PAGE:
This is more of a broth than a soup, it’s completely exquisite and made from the concentrated essence of tomatoes.
The idea to make this has been on my mind since I tasted something similar at The Upper Eastside Hotel launch of their rooftop herb garden a few weeks ago. The hotels executive chef Simon Kemp included a white tomato soup in his winter menu and it was one of the most intriguing and stand-out delicious things I have eaten in a while. I couldn’t believe that something so white could taste so intensely of tomatoes, and that I was actually loving the taste of it. Tomato soup is my least favourite soup. After some subtle interrogation, Simon wouldn’t budge on the recipe, so I turned to my foodie friends on Twitter for help.
I established that white tomato soup is made from tomato essence (hence the absence of the red), and that Raymond Blanc has a legendary recipe to make it. Thank you Michael.
My friend Tandy sent me the recipe from Raymond Blanc’s book – A Taste of My Life, and I also hit Google for further research. I found a plethora of tomato essence recipes, all seeming to originate from Mr Blanc, but one was quite different to the next. So I mixed the recipe from the book with a few of on-line versions.
It is important to note that regrettably in South Africa we have fairly poor quality tomatoes, so as a way to combat this I always like to ripen mine for a good few days to a week in a sunny spot in my kitchen to concentrate their flavour. A few of the recipes I found on-line called for cherry / baby tomatoes as the flavour is more intense. I think use the best tomatoes you can find, small or large and ensure that they are at their ripest.
This makes around 500ml – 2 cups
- 2 kgs of ripe tomatoes – quartered
- 1/2 a small fennel bulb sliced
- 1/2 a small white onion sliced
- 1 clove of garlic sliced
- 2 t sugar
- 2 t sea salt
- 6 drops (or so) Tabasco
- 6 drops Worcestershire sauce
- 1/2 t red wine vinegar
- 1/2 t dried tarragon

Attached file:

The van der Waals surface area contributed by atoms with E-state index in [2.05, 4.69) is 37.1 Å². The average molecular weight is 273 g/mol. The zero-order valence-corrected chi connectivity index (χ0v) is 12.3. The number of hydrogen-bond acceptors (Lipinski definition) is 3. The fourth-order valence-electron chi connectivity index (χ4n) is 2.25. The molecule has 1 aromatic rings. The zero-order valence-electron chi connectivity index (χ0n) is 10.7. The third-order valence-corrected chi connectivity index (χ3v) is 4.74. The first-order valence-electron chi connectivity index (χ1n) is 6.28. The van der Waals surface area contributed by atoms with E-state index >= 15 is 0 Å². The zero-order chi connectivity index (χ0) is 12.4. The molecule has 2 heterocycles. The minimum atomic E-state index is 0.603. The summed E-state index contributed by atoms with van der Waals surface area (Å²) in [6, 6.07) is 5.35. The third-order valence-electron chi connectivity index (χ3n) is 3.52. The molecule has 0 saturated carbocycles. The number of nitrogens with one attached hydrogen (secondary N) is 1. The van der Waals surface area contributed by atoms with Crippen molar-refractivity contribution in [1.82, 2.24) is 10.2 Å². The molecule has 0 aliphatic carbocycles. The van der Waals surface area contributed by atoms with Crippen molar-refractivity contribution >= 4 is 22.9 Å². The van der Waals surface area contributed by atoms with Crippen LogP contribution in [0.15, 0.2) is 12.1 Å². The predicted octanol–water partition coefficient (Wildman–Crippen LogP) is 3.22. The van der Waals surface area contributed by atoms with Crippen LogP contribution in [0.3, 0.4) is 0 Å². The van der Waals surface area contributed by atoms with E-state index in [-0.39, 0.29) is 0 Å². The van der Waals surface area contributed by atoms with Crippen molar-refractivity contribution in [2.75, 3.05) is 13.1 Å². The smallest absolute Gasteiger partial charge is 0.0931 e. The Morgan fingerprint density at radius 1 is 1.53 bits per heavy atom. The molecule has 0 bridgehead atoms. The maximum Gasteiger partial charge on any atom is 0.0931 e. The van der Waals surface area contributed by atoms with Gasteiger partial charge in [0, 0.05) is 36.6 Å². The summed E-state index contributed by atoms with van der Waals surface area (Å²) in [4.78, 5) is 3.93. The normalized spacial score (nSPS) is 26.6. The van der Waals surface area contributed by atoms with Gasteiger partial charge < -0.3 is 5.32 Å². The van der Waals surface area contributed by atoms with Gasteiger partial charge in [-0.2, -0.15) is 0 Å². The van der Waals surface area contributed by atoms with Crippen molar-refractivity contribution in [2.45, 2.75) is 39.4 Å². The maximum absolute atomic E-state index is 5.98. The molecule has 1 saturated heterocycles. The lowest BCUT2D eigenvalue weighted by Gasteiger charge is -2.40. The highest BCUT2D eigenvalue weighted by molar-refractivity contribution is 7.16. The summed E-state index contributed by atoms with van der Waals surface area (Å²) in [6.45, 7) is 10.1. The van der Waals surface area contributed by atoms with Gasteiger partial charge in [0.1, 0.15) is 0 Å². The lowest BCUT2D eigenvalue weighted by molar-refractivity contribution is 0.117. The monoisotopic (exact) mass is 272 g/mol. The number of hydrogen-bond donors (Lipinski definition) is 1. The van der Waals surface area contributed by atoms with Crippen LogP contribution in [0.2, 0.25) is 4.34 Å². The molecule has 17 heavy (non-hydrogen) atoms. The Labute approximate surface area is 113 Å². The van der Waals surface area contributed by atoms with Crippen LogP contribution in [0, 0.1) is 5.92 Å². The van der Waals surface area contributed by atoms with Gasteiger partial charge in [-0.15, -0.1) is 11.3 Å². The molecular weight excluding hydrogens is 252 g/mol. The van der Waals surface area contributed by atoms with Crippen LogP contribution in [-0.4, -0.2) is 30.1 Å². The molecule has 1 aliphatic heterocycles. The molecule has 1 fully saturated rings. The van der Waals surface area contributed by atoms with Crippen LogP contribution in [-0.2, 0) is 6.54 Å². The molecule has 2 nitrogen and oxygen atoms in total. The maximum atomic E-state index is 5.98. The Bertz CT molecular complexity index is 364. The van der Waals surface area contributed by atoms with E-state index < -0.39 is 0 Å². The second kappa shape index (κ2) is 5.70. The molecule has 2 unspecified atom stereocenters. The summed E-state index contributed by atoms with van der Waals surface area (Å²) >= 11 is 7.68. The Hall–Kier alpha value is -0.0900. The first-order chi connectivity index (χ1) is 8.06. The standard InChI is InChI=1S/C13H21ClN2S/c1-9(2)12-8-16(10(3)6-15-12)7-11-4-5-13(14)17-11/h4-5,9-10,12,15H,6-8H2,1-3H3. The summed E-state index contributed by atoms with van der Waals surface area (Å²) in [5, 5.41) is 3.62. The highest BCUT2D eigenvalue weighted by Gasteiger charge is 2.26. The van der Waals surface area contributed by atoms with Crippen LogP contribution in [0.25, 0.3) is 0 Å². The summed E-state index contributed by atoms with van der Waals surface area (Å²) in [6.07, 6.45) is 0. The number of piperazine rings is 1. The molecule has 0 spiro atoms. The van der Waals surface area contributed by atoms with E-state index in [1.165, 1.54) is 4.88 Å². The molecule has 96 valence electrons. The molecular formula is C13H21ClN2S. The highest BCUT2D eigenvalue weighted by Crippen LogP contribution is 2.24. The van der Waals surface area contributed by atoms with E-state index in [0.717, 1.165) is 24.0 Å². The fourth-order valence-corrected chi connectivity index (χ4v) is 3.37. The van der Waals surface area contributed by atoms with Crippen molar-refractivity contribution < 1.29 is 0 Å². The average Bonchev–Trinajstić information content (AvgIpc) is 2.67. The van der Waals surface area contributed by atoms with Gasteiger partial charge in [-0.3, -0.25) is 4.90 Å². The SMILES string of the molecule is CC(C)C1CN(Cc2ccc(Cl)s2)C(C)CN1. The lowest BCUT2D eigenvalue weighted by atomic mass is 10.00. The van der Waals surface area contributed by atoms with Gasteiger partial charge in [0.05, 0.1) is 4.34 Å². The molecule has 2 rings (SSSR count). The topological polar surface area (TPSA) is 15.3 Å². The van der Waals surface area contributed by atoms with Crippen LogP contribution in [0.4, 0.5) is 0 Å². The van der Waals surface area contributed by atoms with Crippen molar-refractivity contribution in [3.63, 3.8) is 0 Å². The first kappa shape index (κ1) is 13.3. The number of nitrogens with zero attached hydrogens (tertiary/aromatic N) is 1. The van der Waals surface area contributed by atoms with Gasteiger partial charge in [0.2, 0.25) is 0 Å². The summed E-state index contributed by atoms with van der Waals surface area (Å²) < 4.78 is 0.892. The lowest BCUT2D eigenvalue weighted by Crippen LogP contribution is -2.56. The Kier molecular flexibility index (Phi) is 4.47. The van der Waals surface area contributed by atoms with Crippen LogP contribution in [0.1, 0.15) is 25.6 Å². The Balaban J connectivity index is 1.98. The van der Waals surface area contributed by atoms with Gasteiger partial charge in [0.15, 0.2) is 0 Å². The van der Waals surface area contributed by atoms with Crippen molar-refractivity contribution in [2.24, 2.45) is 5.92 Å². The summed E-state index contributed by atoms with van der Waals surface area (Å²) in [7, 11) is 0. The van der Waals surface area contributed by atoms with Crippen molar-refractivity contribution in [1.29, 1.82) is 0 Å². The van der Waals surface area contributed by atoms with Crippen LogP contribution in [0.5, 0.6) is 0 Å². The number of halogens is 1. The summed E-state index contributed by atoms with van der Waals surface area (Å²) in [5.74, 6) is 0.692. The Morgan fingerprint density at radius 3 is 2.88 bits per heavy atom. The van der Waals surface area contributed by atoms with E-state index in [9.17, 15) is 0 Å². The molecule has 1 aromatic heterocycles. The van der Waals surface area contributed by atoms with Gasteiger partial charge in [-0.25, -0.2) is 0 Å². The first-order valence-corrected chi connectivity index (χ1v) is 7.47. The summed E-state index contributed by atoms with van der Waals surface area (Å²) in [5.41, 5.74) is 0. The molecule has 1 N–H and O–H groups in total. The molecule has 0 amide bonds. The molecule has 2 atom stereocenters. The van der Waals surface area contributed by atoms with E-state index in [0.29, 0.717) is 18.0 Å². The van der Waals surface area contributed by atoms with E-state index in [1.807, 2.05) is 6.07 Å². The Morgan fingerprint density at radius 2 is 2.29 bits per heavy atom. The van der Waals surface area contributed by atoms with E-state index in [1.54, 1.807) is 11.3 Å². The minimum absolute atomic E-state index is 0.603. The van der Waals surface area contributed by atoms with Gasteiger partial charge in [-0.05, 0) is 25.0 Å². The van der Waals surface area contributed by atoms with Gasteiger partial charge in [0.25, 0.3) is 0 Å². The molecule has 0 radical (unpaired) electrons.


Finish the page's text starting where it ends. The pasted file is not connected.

- 10 basil leaves torn
Mix all of the above in a big bowl. Scoop into a food processor and pulse 3 times for about 2 seconds each until the ingredients are very lightly broken up. Do this in batches (I did three). Return to the bowl, cover with cling film and refrigerate for about 6 hours (I went a bit longer). Place the mix in a double muslin cloth, tie with string and suspend this over a bowl over night. Do not squeeze the cloth, simply allow the liquid to drip out.
What you will discover is a bowl full of slightly golden clear liquid. This is the essence. A bit of the red from the tomato skin cells seeped through, but it settled at the bottom. You could probably strain this through coffee filter paper if you wanted to get it 100% clear.
I wanted to maintain the integrity of this incredible concentrated tomato juice, so simply I heated it in a pot and added cream. I used 4 T (60ml) of cream to 1 cup of essence and then allowed it to cook over a low heat for about 5 minutes. I didn’t want to add anything to it, because all the flavour from the fennel, onion, garlic and basil had subtly infused into the liquid. You could add more or less cream, depending on taste preference.
The soup didn’t really thicken and has more of a broth consistency. I will need to do further exploration into ways to make a thicker soup without altering any of the taste. I image potatoes might work well. I garnished with just a light smattering of freshly ground white pepper and a few baby basil leaves.
This is truly a revolutionary recipe for me and just the starting point for so many further ideas. The essence will make a sensational stock for a risotto and work beautifully as a broth to poach fish in. You could add coconut cream and coriander to give it an Asian flavour profile. The possibilities are endless. One thing is for sure, I will be making this again and again in the future.
As a person that hates to waste food, I wanted to use the left over tomato and vegetables in the muslin cloth. The obvious thought was a tomato soup.
I chopped up the other half of the fennel bulb and onion, with a finely chopped carrot and celery stalk and browned this in a splash of olive oil. I always think that mirrepoix is so important in a soup. I added the tomato mix, 4 cups of vegetable stock and cooked this for about 35 minutes over a low simmer. I allowed it to cool and then processed it with my hand-held immersion blender until it was as smooth as it was going to go.
Return the soup to the heat, add cream and bring it to just below boiling point, stirring all the time. Garnish with a swirl of cream and chopped herbs. Fennel or basil leaves will work well.